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Absence of Opportunistic Parasitic Infestations in Children Living with HIV/AIDS in Children’s Homes in Jamaica: Pilot Investigations

Issue: 
Pages: 
253–6

ABSTRACT

Background: Many children living with HIV/AIDS in developing countries are infected with intestinal parasites. These infections add unnecessary morbidity to children already suffering the clinical insult of living with HIV/AIDS.

Objective: To determine the prevalence and potential risk factors for intestinal parasitic infections in HIV-infected children living in two institutions in Jamaica.

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e-Published: 19 Jul, 2013

Renal Manifestations in HIV-infected Jamaican Children

Safety of Antiretroviral Drug Therapy in Jamaican Children with HIV/AIDS

Adherence to Antiretroviral Drug Therapy in Children with HIV/AIDS in Jamaica

Issue: 
Pages: 
231–7

ABSTRACT

Objective: We aimed to describe the adherence patterns to antiretroviral therapy (ART) in a cohort of HIV-infected children.

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e-Published: 18 Jul, 2013

Paediatric and Perinatal HIV/AIDS in Jamaica: An International Leadership Initiative, 2002–2007

Issue: 
Pages: 
204–15

ABSTRACT

Background: Paediatric and Perinatal HIV/AIDS remain significant health challenges in the Caribbean where the HIV seroprevalence is second only to Sub-Saharan Africa.

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e-Published: 18 Jul, 2013

Acute Lead Poisoning Associated with Backyard Lead Smelting in Jamaica

Issue: 
Pages: 
394–8
Synopsis: 
Blood lead levels of 107 children in Mona Commons were in the range 2.2−202 µg/dL with a mean of 25.1 µg/dL. Five received chelation therapy but because of lead storage in other organs, the values were still higher than desirable several months later.

ABSTRACT

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e-Published: 17 Jun, 2013

The “Missed” Population of Perinatally HIV-infected Adolescent Slow Progressors in Jamaica

Issue: 
Pages: 
295–7

INTRODUCTION

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e-Published: 17 Jun, 2013

New Rotavirus Vaccines for Infant Gastroenteritis Arriving Soon

Issue: 
Pages: 
1–3
Synopsis: 
Rotavirus gastroenteritis is the second most common disease of infants and young children. Each year, rotavirus causes approximately 111 million episodes of gastroenteritis requiring only home care, 25 million clinic visits, 2 million hospitalizations, and 352 000 – 592 000 deaths (median, 440 000 deaths) in children < 5 years of age, worldwide (1). By age five years, nearly every child will have an episode of rotavirus gastroenteritis, 1 in 5 will visit a clinic, 1 in 65 will be hospitalized, and approximately 1 in 293 will die (1). Children in the poorest countries account for 82% of rotavirus deaths. The most prevalent rotavirus serotypes which are responsible for over 80% of worldwide gastroenteritis infections are G1[P8], G2[P4], G3[P8] and G4[P8] (2). A previously licensed rotavirus vaccine in the United States of America was withdrawn from the market when it was associated with increased risk of infant intussusception (3).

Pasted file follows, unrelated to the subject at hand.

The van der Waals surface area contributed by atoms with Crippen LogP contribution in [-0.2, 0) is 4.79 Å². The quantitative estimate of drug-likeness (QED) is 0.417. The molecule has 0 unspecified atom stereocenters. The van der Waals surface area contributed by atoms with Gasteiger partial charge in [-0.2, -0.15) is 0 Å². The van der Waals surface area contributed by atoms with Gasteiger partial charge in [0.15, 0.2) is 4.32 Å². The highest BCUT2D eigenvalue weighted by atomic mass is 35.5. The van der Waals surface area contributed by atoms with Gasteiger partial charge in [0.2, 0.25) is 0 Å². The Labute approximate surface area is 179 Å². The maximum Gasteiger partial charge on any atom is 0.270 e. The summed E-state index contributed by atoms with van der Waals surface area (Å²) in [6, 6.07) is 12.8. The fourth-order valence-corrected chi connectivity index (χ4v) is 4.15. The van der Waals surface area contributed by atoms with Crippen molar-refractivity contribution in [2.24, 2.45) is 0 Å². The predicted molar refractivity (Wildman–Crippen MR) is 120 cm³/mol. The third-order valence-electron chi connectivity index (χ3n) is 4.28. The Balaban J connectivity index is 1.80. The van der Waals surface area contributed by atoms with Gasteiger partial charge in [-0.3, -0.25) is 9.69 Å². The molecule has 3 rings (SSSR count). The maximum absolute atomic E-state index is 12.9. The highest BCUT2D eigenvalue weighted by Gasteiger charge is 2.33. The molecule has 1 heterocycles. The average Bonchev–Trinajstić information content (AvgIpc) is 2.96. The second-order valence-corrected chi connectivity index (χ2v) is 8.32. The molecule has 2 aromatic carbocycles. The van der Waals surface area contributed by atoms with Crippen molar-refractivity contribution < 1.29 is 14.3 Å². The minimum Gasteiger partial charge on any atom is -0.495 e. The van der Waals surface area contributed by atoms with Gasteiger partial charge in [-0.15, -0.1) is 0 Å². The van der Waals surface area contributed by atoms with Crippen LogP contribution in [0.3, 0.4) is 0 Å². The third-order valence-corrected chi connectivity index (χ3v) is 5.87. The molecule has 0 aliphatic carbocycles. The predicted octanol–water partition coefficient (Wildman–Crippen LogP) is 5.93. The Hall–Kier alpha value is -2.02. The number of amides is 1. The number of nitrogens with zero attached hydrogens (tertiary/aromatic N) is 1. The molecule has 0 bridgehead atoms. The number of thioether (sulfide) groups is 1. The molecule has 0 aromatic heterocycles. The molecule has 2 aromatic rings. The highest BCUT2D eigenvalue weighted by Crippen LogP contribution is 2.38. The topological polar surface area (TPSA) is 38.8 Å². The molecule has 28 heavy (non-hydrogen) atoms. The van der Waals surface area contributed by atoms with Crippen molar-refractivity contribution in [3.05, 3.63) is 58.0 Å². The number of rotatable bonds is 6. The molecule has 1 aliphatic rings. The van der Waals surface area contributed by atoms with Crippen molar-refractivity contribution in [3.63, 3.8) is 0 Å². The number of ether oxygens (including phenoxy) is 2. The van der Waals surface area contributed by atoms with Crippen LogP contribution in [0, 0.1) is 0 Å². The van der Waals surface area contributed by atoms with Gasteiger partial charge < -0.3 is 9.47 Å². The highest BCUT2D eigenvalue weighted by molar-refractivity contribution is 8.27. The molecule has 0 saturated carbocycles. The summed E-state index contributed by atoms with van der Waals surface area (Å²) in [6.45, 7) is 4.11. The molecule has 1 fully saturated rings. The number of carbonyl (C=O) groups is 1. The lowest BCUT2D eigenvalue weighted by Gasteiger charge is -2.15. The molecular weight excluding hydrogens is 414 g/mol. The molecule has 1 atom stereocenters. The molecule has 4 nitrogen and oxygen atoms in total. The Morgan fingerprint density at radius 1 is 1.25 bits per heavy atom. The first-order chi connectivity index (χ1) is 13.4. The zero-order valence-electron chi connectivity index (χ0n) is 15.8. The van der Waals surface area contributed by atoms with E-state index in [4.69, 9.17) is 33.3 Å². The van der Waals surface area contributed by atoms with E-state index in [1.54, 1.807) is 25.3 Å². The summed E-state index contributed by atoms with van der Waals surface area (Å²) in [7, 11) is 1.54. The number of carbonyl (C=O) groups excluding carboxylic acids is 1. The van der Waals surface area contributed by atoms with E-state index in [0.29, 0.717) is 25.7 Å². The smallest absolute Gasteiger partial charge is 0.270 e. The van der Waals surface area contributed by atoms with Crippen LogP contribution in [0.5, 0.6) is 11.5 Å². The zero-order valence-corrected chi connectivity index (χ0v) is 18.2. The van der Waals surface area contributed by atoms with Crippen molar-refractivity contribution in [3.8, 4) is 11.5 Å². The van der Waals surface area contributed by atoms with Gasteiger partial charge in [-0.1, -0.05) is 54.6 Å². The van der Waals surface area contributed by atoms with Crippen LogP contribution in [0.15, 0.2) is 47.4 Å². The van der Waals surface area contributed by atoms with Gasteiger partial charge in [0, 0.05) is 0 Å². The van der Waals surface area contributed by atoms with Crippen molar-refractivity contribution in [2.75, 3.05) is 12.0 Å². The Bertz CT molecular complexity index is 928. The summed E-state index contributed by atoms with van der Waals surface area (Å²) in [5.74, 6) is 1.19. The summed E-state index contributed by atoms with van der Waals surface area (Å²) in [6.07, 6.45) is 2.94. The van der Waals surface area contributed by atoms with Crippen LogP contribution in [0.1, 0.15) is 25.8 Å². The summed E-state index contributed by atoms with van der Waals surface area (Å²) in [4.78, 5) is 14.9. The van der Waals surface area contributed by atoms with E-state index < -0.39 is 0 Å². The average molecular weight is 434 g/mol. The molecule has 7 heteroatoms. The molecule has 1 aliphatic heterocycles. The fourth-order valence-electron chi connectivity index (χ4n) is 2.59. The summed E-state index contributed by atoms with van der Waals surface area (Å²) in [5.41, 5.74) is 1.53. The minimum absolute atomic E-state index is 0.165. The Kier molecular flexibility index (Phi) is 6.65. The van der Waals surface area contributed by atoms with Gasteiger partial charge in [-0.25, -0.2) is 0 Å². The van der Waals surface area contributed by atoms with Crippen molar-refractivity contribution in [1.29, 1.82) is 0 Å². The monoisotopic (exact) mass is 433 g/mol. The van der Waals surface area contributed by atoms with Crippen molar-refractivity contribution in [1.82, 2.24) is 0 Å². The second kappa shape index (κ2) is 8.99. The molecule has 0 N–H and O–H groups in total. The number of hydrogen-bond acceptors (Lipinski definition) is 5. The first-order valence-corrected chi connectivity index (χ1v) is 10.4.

INTRODUCTION
 
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e-Published: 06 Jun, 2013

Human Immunodeficiency Virus Type-1 (HIV-1) Subtypes in Jamaica

Issue: 
Pages: 
279–82
Synopsis: 
The majority of strains of HIV-1 isolated from HIV-1 infected individuals in Jamaica were found to be HIV- 1 subtype B. The less frequently found HIV-1 subtypes were C, D and E and some strains were untypable by the methods used.

ABSTRACT

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e-Published: 06 Jun, 2013

Student Self-assessment in a Paediatric Objective Structured Clinical Examination

Issue: 
Pages: 
144–48
Synopsis: 
Student self-assessment is a useful method of promoting learning through recognition of strengths and weaknesses, understanding the relevance of core learning objective and encouraging responsible learning behaviour. The study examines the accuracy of medical students self-assessment of their performance in a paediatric clerkship objective structured clinical examination. Students overestimated their performance at some stations and underestimated at others.

ABSTRACT

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e-Published: 05 Jun, 2013

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